Melo comes up small in fourth quarter

INDIANAPOLIS -- After his third season in New York ended far short of expectations, Carmelo Anthony sat at his stall alone in a cramped visitors locker room in Indiana, thinking about what just transpired.

The Knicks star wore a look of surprise, disappointment and disgust -- all rolled into one.

"It's tough," Anthony said after the Knicks' Game 6 loss. "We all wanted, everybody wants to go to the championship, win the championship. That's the ultimate goal. Unfortunately, our run had to stop here."

It was unfortunate especially for Anthony because he played a significant role in the Knicks' downfall.

He missed five of his seven shots in the fourth quarter and had three costly turnovers in the Knicks' loss.

"We got what we wanted in that fourth quarter. It just didn’t go in for us," Anthony said.

For three quarters, Anthony was brilliant. He had 35 points and seven boards and helped the Knicks bounce back from a 12-point deficit to tie the game going into the fourth quarter.

Anyone watching the game had to think Anthony was on his way to the kind of statement-making performance that stars seem to deliver in the biggest of moments.

But then the fourth quarter started. And Anthony fell apart.

"I really don't know," Anthony said when asked to describe what happened in the final 12 minutes. "I'll have to sit back and think about that. I know I turned the ball over … [and] we missed some shots."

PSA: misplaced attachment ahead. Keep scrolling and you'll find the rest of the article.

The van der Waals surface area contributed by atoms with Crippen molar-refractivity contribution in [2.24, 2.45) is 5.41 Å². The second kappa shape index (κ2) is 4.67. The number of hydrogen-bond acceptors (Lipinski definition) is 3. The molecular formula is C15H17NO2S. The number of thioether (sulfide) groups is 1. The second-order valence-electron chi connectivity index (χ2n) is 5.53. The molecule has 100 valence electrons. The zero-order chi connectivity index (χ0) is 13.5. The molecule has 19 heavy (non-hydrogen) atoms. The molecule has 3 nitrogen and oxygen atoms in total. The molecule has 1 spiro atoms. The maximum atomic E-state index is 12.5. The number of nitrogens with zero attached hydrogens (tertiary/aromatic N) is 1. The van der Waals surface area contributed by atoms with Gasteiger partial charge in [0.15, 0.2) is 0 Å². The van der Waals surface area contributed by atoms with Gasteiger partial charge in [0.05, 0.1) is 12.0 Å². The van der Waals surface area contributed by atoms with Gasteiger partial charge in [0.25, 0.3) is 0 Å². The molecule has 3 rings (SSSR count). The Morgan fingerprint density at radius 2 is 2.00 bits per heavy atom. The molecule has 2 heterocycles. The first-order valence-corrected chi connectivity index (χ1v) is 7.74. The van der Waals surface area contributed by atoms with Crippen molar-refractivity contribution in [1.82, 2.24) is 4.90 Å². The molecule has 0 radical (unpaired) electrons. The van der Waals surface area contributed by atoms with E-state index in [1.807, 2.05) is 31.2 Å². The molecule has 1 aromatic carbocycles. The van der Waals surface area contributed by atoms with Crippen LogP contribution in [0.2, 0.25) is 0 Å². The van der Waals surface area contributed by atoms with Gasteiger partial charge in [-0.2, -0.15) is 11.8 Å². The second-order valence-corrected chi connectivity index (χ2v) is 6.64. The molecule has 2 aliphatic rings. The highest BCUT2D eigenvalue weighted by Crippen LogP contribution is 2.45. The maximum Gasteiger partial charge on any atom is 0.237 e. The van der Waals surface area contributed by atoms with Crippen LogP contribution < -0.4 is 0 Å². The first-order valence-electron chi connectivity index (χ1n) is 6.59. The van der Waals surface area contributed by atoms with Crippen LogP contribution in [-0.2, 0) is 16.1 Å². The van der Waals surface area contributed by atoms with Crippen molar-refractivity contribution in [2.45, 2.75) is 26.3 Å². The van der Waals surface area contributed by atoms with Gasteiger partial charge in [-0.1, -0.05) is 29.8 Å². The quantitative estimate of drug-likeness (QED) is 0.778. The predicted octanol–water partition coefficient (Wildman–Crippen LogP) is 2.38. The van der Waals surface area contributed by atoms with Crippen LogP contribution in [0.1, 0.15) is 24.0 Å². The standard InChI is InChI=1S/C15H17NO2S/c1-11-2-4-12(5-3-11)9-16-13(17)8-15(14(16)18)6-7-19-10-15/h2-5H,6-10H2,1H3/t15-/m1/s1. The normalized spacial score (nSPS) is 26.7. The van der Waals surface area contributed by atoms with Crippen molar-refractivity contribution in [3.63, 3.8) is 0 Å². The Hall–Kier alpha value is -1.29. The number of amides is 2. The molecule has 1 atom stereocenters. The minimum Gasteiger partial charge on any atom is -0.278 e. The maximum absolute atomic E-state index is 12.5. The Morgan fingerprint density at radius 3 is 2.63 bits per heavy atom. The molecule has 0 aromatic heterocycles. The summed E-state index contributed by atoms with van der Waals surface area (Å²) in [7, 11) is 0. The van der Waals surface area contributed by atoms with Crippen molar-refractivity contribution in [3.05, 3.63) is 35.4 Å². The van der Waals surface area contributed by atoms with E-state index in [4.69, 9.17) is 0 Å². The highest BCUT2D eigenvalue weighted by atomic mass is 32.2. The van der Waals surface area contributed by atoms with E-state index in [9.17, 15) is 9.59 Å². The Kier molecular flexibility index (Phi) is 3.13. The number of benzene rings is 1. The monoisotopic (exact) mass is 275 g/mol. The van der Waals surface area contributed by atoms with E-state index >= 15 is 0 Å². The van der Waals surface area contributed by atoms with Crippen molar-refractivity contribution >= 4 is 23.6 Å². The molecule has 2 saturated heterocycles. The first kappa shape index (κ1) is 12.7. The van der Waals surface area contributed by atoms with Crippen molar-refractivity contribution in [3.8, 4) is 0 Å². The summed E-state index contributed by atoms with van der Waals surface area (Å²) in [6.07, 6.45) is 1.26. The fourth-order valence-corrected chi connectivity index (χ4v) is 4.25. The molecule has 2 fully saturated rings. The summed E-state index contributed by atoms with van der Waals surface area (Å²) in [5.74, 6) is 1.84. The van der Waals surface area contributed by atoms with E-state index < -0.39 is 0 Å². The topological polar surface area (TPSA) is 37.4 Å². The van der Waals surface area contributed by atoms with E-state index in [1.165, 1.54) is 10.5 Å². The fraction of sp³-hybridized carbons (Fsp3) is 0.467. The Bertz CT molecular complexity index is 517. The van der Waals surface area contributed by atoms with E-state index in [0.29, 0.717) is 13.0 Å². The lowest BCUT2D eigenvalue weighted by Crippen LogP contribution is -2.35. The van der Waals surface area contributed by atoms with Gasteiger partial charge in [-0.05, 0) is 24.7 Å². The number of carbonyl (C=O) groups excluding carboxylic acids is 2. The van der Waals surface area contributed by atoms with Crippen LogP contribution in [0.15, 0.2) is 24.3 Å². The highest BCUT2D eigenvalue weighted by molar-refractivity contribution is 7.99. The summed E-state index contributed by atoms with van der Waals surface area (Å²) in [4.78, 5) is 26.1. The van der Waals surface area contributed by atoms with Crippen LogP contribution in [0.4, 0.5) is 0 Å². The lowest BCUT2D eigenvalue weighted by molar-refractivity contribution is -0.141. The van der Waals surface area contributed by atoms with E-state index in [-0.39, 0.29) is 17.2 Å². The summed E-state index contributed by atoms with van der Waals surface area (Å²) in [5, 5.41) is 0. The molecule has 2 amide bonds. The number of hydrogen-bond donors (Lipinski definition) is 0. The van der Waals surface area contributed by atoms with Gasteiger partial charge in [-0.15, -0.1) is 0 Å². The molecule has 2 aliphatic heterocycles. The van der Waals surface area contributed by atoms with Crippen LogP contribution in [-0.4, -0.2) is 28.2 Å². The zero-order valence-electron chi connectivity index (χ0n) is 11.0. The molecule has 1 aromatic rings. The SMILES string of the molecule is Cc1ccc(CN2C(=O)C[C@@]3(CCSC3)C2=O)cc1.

Yes, the Knicks missed 12 of their 18 shots in the fourth. But Anthony's misses -- as they always do -- seemed to loom larger than the others.

Anthony's first miss was monumental. He challenged Roy Hibbert with a dunk attempt, and the Pacers' 7-foot-2 big man turned Anthony away at the rim.

"It was a hell of a block," Anthony said. "Big play by Hibbert, kind of shifted the momentum at that point."

The Pacers outscored the Knicks 16-7 after Hibbert's block. And, unfortunately for Anthony, his fingerprints were all over the run.

The block led to a Lance Stephenson layup that tied the score at 92.

On the Knicks' next possession, Anthony was called for an offensive foul.

His poor pass on the Knicks' next trip down the floor was picked off by Stephenson, who finished with a layup on the other end.

Stephenson was fouled by J.R. Smith on the play and converted the free throw to give Indy a three-point lead that it wouldn't relinquish.

"That was a key run for them," Anthony said.

The fourth quarter had to hurt even more for Anthony because he was fantastic in the first three. He had 20 in the first half on 8-for-16 shooting, single-handedly keeping New York in the game. He then came out at halftime to score 11 of the Knicks' first 13 points as they rallied to tie score.

But the lasting memory will be Anthony's fourth quarter. It was the final act in a season that fell well short of expectations.

After the game, Anthony chose to talk about the Knicks' accomplishments rather than their shortcomings.

"We had a hell of a season, hell of a year. I think we took some steps forward as a team, as an organization," he said. "To win the games that we won, the 50-plus games, win our division. To get to this point right now where we had a chance to get to the conference finals, we’ll take that. … We'll be back better and stronger next year, for sure."

That might be true.

But Anthony and the Knicks talked all season long about getting a chance to play the Heat in the playoffs and advance to the NBA Finals.

Now, the only Knicks in Miami next week will be the ones on vacation.

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